Monica Rodgers: I was like, "This is weird," and I called and I made an appointment with her, with the secretary that was picking up the phone. I had never gone to an acupuncture appointment, and I went to her three times and every time I went to her, the needles wouldn't go in my body, they would-
Andrea Willits: Reject.
Monica Rodgers: ... come out. My body would reject the needles.
Andrea Willits: Well, that means you've got some work to do, right?
Monica Rodgers: Right?
Andrea Willits: When they're popping out like that.
Monica Rodgers: Yeah. And again, this is in between going home ... I would get up and go to these appointments, but this was the only thing on agenda, and on the third appointment she said, "You actually need a shaman. I want you to trust me." She said, "Something else is going on and I want you to go and see a shaman." And I was like, "What's a shaman?" And she said, "Well, I guess you're going to find out." And I did trust her by that point. I wasn't feeling any different, but there was something about her, and to this day, I adore you. She's just of another world.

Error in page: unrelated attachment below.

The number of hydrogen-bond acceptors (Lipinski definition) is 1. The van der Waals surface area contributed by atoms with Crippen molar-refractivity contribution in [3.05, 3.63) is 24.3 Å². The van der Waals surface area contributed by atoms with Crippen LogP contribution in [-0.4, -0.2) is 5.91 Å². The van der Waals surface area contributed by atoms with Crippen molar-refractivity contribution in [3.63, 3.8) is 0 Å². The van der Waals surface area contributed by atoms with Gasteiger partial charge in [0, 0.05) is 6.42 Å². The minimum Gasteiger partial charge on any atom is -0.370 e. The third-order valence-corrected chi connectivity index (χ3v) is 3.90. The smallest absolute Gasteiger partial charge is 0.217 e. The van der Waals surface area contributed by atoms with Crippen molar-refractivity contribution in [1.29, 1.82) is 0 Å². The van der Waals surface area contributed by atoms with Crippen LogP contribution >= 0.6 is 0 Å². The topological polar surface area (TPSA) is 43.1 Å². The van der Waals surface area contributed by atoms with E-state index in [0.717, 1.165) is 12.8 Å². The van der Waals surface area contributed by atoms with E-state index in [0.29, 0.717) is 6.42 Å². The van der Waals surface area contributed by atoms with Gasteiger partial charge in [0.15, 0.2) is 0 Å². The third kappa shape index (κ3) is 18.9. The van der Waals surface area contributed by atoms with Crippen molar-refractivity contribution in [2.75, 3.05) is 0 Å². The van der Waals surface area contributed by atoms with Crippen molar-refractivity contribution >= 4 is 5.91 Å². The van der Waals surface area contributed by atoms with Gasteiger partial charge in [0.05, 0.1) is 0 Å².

Monica Rodgers: And so, I followed her instruction and I made an appointment at the shaman, and you know, I laugh because I think I was expecting him to be in these robes and in this like ... I don't know, but you know-
Andrea Willits: Right? You hear the word shaman and it's like, yeah, I mean-
Monica Rodgers: Mystical, right?
Andrea Willits: Yes.